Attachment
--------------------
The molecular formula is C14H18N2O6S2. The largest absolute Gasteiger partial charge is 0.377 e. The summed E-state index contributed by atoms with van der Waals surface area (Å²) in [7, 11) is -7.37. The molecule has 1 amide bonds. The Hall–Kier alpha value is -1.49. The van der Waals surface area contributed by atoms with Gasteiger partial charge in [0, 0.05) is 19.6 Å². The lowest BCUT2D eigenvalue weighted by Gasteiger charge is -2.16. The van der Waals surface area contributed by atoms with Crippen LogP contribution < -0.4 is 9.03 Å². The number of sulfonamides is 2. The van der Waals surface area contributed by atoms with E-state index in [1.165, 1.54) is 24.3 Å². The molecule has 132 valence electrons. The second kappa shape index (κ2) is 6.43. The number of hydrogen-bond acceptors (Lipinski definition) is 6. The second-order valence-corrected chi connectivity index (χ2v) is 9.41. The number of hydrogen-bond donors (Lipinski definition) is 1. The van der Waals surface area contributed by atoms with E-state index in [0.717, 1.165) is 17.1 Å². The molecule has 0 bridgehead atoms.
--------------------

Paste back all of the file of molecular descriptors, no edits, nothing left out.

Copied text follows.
The molecular formula is C14H18N2O6S2. The largest absolute Gasteiger partial charge is 0.377 e. The summed E-state index contributed by atoms with van der Waals surface area (Å²) in [7, 11) is -7.37. The molecule has 1 amide bonds. The Hall–Kier alpha value is -1.49. The van der Waals surface area contributed by atoms with Gasteiger partial charge in [0, 0.05) is 19.6 Å². The lowest BCUT2D eigenvalue weighted by Gasteiger charge is -2.16. The van der Waals surface area contributed by atoms with Crippen LogP contribution < -0.4 is 9.03 Å². The number of sulfonamides is 2. The van der Waals surface area contributed by atoms with E-state index in [1.165, 1.54) is 24.3 Å². The molecule has 132 valence electrons. The second kappa shape index (κ2) is 6.43. The number of hydrogen-bond acceptors (Lipinski definition) is 6. The second-order valence-corrected chi connectivity index (χ2v) is 9.41. The number of hydrogen-bond donors (Lipinski definition) is 1. The van der Waals surface area contributed by atoms with E-state index in [0.717, 1.165) is 17.1 Å². The molecule has 0 bridgehead atoms.